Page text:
Sunday, July 31, 2011
(This was written to encourage the many wives out there who find themselves in this situation, who feel lost, or alone, misunderstood and misjudged. I am opening a "closet" in hopes of helping those on either side of the topic)
I have been giving a great deal of thought to my husband in particular, and how he must feel. Let me explain. For those who don't know, my husband is on permanent disability.
Before we got married, and for the first 2-4 yrs of our marriage, Bob worked 12-16 hrs. a day, not including the commute. When I say commute, I mean NYC subways and buses. At night fewer buses and trains are running, and you might have to wait as long as 20 min. if you miss the train (perhaps longer) and the bus is even slower, and doesn't/didn't have the same stops or routes. On a typical day, Bob was up and out the door by 5:30 am and would not return home until 11:30PM or later. This is how we lived for the first several years of marriage. He worked 2 jobs to keep us afloat. Rent was $650 plus utilities, and that was considered a low rent in 1986. Comparable apartments now rent for almost triple that. The summer we went to NYC to visit we were fully prepared for the LORD to lead us back, and we looked at rental prices.
One morning, David was only 3 months old, Bob woke up with a sore throat. A few days later, it was worse, he called off at work--both jobs. That week he saw the doctor who told him his throat wasn't even red, accused him of being "a goldbrick" and refused to write an excuse for him. But he was in agony. His throat hurt him so bad he was literally crying in bed for MONTHS, except for running to doctors appointments or tests. He spent almost 3 months in bed, in pain. I remember sitting in one doctor's office wondering how I was going to manage caring for my KING size husband and infant son in NYC without any family or help. I thought at that point he was going to be an invalid for the rest of his life.
He finally got well enough to return to work, but it didn't take long for his symptoms to return. During that time, he was began working 2 jobs (again), and all the while continuing with the ministry in NYC too. He never ceased to pass out tracts or talk to people about Jesus, even on his worst day. That is one thing that didn't change. (Never has) His zeal, though not enough for some folks, has not wavered. He got so ill again that he had to call in, and after a few more times of this they told him they would fire him if it happened again.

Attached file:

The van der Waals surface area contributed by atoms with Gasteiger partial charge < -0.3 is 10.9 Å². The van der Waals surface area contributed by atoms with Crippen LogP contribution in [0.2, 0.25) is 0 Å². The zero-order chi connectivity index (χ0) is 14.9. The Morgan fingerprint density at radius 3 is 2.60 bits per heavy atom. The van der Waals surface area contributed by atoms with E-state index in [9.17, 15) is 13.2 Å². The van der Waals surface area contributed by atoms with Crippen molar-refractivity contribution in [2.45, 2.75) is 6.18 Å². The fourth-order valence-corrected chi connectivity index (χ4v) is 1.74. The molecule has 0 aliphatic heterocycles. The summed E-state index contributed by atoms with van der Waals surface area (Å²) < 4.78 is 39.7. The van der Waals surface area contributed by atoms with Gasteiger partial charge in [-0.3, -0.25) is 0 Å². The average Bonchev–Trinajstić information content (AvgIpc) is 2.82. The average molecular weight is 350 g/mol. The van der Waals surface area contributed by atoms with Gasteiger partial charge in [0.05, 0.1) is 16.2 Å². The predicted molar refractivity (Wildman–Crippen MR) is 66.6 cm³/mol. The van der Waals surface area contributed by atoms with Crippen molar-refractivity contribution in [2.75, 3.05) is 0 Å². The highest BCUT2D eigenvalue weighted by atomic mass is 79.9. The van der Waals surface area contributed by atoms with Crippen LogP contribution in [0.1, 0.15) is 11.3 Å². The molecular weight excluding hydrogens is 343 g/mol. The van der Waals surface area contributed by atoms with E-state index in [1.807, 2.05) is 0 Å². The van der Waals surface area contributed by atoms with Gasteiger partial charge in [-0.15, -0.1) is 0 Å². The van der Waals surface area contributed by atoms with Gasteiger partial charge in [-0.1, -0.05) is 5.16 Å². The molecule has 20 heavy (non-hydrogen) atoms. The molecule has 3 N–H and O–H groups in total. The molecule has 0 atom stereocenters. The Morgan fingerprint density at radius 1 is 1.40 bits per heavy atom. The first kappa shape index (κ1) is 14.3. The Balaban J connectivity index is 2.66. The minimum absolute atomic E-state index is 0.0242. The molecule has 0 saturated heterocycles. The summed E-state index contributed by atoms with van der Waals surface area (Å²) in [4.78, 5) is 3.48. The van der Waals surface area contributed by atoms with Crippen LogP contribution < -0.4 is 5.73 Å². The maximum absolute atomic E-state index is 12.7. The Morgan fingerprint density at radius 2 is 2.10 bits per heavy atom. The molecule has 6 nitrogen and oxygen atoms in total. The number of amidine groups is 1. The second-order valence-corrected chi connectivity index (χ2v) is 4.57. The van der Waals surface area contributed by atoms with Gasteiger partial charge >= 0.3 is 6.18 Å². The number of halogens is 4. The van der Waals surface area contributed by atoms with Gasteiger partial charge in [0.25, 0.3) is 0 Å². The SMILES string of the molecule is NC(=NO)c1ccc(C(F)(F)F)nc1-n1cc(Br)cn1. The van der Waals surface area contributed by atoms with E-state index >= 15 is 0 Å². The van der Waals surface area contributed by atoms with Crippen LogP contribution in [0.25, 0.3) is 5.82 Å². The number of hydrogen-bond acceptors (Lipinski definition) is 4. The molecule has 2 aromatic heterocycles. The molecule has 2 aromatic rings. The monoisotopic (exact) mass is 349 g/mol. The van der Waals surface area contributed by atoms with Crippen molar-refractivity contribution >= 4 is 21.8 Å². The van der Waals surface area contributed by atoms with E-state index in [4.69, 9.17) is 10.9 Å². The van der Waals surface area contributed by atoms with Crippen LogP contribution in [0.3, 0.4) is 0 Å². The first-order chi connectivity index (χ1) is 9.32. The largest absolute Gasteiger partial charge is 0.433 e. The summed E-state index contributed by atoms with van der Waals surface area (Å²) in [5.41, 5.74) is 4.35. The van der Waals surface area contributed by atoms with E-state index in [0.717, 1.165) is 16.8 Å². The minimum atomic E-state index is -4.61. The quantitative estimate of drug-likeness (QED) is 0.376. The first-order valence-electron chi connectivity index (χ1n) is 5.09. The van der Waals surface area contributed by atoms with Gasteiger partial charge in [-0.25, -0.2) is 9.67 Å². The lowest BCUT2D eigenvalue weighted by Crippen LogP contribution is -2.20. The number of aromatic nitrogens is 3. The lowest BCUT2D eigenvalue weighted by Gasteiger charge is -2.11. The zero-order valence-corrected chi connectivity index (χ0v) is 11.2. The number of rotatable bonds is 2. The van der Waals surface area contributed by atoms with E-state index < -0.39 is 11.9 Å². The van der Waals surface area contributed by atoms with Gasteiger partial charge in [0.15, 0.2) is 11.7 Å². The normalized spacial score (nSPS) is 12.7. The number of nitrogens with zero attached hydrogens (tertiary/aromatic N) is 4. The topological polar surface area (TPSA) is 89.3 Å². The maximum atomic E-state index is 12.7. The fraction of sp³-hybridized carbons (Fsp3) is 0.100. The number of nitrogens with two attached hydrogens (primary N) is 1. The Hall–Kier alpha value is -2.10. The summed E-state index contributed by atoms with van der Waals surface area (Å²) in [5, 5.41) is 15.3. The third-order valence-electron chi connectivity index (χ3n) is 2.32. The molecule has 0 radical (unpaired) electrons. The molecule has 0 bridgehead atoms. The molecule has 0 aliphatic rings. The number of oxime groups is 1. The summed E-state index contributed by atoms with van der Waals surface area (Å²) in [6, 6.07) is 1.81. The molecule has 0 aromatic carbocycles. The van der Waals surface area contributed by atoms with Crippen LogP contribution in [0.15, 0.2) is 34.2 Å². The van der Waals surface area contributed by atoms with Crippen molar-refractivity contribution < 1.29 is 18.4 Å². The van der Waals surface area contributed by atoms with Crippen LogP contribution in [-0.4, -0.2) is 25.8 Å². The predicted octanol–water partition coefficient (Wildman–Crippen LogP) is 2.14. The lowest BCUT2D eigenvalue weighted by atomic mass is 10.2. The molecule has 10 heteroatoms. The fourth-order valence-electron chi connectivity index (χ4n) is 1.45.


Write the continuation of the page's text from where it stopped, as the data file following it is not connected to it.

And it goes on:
He lost his second job and finally had to quit his day job too. It was very hard on us. By this time we had 3 children, under 2 yrs. of age, and no real income. To get some help we moved to MD to be near my family, but things got worse for us. We moved to Jax. Fl, and that was even worse than MD. We knew leaving NYC was a mistake. We knew we had to return to NYC. Selling all but one small trailer full of our belongings, we returned to NYC.
After days of looking for work, and a place to live, the catch-22 of no job, no apartment-no apartment, no job,wasn't going to just go away. As a result, with 3 children under 3 yrs., we had to seek emergency housing. That's how we ended up living in a shelter for the homeless, for 3 months, before we got an apartment of our own. During this time Bob was sent to numerous doctors, took more tests, and was finally told to apply for disability. His problem wasn't/isn't an inability to work, but rather his inability to work, even a desk job, for 40 hours a week, week after week etc. Even now, he has good days and bad days, good weeks and bad weeks, good months and bad months. Stress brings on the pain, and headaches.
Then a few years ago he broke his leg (a long story). He had to have 2 surgeries to repair it, was ordered to be "non-weight bearing" for 12-18 weeks, and never had any physical therapy afterwards. As a result of this accident, and other health problems, he can't walk as good as he used to and uses a wheelchair at the mall and large stores.